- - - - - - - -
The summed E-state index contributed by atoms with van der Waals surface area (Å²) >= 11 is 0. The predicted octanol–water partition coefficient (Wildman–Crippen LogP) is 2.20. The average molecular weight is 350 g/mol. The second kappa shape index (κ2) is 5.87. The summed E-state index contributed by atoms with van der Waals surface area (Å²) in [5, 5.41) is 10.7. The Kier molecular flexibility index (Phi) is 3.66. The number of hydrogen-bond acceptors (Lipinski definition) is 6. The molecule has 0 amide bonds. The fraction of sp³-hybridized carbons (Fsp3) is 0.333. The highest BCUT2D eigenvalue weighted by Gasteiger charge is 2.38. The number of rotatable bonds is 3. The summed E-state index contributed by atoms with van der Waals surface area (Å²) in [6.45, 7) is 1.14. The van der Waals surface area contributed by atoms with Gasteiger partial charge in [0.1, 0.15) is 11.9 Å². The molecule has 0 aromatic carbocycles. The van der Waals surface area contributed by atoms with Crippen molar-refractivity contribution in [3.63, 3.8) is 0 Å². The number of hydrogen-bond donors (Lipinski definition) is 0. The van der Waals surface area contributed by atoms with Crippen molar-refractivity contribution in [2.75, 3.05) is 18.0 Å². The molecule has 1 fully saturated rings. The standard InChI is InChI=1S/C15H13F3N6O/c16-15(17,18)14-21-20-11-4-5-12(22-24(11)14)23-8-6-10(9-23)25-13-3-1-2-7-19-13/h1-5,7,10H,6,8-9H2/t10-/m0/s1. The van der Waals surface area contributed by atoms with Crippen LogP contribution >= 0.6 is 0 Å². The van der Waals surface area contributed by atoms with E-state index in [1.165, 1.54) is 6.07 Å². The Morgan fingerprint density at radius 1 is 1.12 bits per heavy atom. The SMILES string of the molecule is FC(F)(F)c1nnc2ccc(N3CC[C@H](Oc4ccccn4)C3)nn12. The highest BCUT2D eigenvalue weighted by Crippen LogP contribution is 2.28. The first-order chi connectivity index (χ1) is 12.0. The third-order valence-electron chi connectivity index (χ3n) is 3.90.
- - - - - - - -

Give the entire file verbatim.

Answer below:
The summed E-state index contributed by atoms with van der Waals surface area (Å²) >= 11 is 0. The predicted octanol–water partition coefficient (Wildman–Crippen LogP) is 2.20. The average molecular weight is 350 g/mol. The second kappa shape index (κ2) is 5.87. The summed E-state index contributed by atoms with van der Waals surface area (Å²) in [5, 5.41) is 10.7. The Kier molecular flexibility index (Phi) is 3.66. The number of hydrogen-bond acceptors (Lipinski definition) is 6. The molecule has 0 amide bonds. The fraction of sp³-hybridized carbons (Fsp3) is 0.333. The highest BCUT2D eigenvalue weighted by Gasteiger charge is 2.38. The number of rotatable bonds is 3. The summed E-state index contributed by atoms with van der Waals surface area (Å²) in [6.45, 7) is 1.14. The van der Waals surface area contributed by atoms with Gasteiger partial charge in [0.1, 0.15) is 11.9 Å². The molecule has 0 aromatic carbocycles. The van der Waals surface area contributed by atoms with Crippen molar-refractivity contribution in [3.63, 3.8) is 0 Å². The number of hydrogen-bond donors (Lipinski definition) is 0. The van der Waals surface area contributed by atoms with Crippen molar-refractivity contribution in [2.75, 3.05) is 18.0 Å². The molecule has 1 fully saturated rings. The standard InChI is InChI=1S/C15H13F3N6O/c16-15(17,18)14-21-20-11-4-5-12(22-24(11)14)23-8-6-10(9-23)25-13-3-1-2-7-19-13/h1-5,7,10H,6,8-9H2/t10-/m0/s1. The van der Waals surface area contributed by atoms with Crippen LogP contribution >= 0.6 is 0 Å². The van der Waals surface area contributed by atoms with E-state index in [1.165, 1.54) is 6.07 Å². The Morgan fingerprint density at radius 1 is 1.12 bits per heavy atom. The SMILES string of the molecule is FC(F)(F)c1nnc2ccc(N3CC[C@H](Oc4ccccn4)C3)nn12. The highest BCUT2D eigenvalue weighted by Crippen LogP contribution is 2.28. The first-order chi connectivity index (χ1) is 12.0. The third-order valence-electron chi connectivity index (χ3n) is 3.90.